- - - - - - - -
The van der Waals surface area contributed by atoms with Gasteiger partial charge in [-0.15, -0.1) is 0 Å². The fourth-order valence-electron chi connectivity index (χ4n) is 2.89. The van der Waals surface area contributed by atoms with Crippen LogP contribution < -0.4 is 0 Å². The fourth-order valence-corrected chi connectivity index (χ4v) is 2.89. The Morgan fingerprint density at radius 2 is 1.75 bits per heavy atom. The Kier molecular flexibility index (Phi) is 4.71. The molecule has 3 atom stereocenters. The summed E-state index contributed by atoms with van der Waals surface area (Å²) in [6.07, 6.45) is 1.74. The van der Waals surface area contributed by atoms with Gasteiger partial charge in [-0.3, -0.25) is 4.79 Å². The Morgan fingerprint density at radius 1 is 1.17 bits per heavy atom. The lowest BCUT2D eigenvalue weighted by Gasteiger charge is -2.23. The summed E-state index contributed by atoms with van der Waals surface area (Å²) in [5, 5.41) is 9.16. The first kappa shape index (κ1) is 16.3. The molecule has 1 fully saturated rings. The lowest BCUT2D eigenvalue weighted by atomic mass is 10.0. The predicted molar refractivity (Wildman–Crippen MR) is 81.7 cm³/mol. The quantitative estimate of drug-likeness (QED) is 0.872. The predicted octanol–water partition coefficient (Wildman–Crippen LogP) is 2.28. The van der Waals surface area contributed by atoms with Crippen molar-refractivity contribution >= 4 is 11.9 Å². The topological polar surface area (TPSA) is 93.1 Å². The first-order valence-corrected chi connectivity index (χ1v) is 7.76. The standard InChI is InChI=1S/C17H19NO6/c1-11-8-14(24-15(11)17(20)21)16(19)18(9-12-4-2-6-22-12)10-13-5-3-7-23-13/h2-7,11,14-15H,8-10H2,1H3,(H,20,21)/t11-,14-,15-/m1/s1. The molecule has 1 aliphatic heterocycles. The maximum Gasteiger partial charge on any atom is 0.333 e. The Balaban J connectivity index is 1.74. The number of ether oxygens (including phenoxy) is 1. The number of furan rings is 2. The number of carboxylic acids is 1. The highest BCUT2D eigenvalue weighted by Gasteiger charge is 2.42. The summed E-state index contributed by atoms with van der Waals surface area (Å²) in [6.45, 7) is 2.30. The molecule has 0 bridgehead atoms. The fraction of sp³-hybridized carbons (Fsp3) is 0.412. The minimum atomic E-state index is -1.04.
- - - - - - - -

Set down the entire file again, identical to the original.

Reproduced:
The van der Waals surface area contributed by atoms with Gasteiger partial charge in [-0.15, -0.1) is 0 Å². The fourth-order valence-electron chi connectivity index (χ4n) is 2.89. The van der Waals surface area contributed by atoms with Crippen LogP contribution < -0.4 is 0 Å². The fourth-order valence-corrected chi connectivity index (χ4v) is 2.89. The Morgan fingerprint density at radius 2 is 1.75 bits per heavy atom. The Kier molecular flexibility index (Phi) is 4.71. The molecule has 3 atom stereocenters. The summed E-state index contributed by atoms with van der Waals surface area (Å²) in [6.07, 6.45) is 1.74. The van der Waals surface area contributed by atoms with Gasteiger partial charge in [-0.3, -0.25) is 4.79 Å². The Morgan fingerprint density at radius 1 is 1.17 bits per heavy atom. The lowest BCUT2D eigenvalue weighted by Gasteiger charge is -2.23. The summed E-state index contributed by atoms with van der Waals surface area (Å²) in [5, 5.41) is 9.16. The first kappa shape index (κ1) is 16.3. The molecule has 1 fully saturated rings. The lowest BCUT2D eigenvalue weighted by atomic mass is 10.0. The predicted molar refractivity (Wildman–Crippen MR) is 81.7 cm³/mol. The quantitative estimate of drug-likeness (QED) is 0.872. The predicted octanol–water partition coefficient (Wildman–Crippen LogP) is 2.28. The van der Waals surface area contributed by atoms with Crippen molar-refractivity contribution >= 4 is 11.9 Å². The topological polar surface area (TPSA) is 93.1 Å². The first-order valence-corrected chi connectivity index (χ1v) is 7.76. The standard InChI is InChI=1S/C17H19NO6/c1-11-8-14(24-15(11)17(20)21)16(19)18(9-12-4-2-6-22-12)10-13-5-3-7-23-13/h2-7,11,14-15H,8-10H2,1H3,(H,20,21)/t11-,14-,15-/m1/s1. The molecule has 1 aliphatic heterocycles. The maximum Gasteiger partial charge on any atom is 0.333 e. The Balaban J connectivity index is 1.74. The number of ether oxygens (including phenoxy) is 1. The number of furan rings is 2. The number of carboxylic acids is 1. The highest BCUT2D eigenvalue weighted by Gasteiger charge is 2.42. The summed E-state index contributed by atoms with van der Waals surface area (Å²) in [6.45, 7) is 2.30. The molecule has 0 bridgehead atoms. The fraction of sp³-hybridized carbons (Fsp3) is 0.412. The minimum atomic E-state index is -1.04.